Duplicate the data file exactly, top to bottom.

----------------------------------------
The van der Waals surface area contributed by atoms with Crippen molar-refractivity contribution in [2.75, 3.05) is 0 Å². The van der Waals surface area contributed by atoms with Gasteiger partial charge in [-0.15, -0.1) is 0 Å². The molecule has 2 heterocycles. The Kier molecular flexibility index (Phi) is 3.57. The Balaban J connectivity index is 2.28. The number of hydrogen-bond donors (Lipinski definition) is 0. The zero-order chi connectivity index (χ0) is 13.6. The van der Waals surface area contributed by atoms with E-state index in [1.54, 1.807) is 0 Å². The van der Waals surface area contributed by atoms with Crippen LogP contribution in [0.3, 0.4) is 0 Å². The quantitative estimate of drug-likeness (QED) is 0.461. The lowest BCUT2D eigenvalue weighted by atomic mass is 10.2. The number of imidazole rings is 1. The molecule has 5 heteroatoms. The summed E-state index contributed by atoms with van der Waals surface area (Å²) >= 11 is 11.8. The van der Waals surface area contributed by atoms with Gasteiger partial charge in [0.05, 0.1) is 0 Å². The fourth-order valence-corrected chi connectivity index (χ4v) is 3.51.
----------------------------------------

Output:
The van der Waals surface area contributed by atoms with Crippen molar-refractivity contribution in [2.75, 3.05) is 0 Å². The van der Waals surface area contributed by atoms with Gasteiger partial charge in [-0.15, -0.1) is 0 Å². The molecule has 2 heterocycles. The Kier molecular flexibility index (Phi) is 3.57. The Balaban J connectivity index is 2.28. The number of hydrogen-bond donors (Lipinski definition) is 0. The zero-order chi connectivity index (χ0) is 13.6. The van der Waals surface area contributed by atoms with E-state index in [1.54, 1.807) is 0 Å². The van der Waals surface area contributed by atoms with Crippen LogP contribution in [0.3, 0.4) is 0 Å². The quantitative estimate of drug-likeness (QED) is 0.461. The lowest BCUT2D eigenvalue weighted by atomic mass is 10.2. The number of imidazole rings is 1. The molecule has 5 heteroatoms. The summed E-state index contributed by atoms with van der Waals surface area (Å²) >= 11 is 11.8. The van der Waals surface area contributed by atoms with Gasteiger partial charge in [0.05, 0.1) is 0 Å². The fourth-order valence-corrected chi connectivity index (χ4v) is 3.51.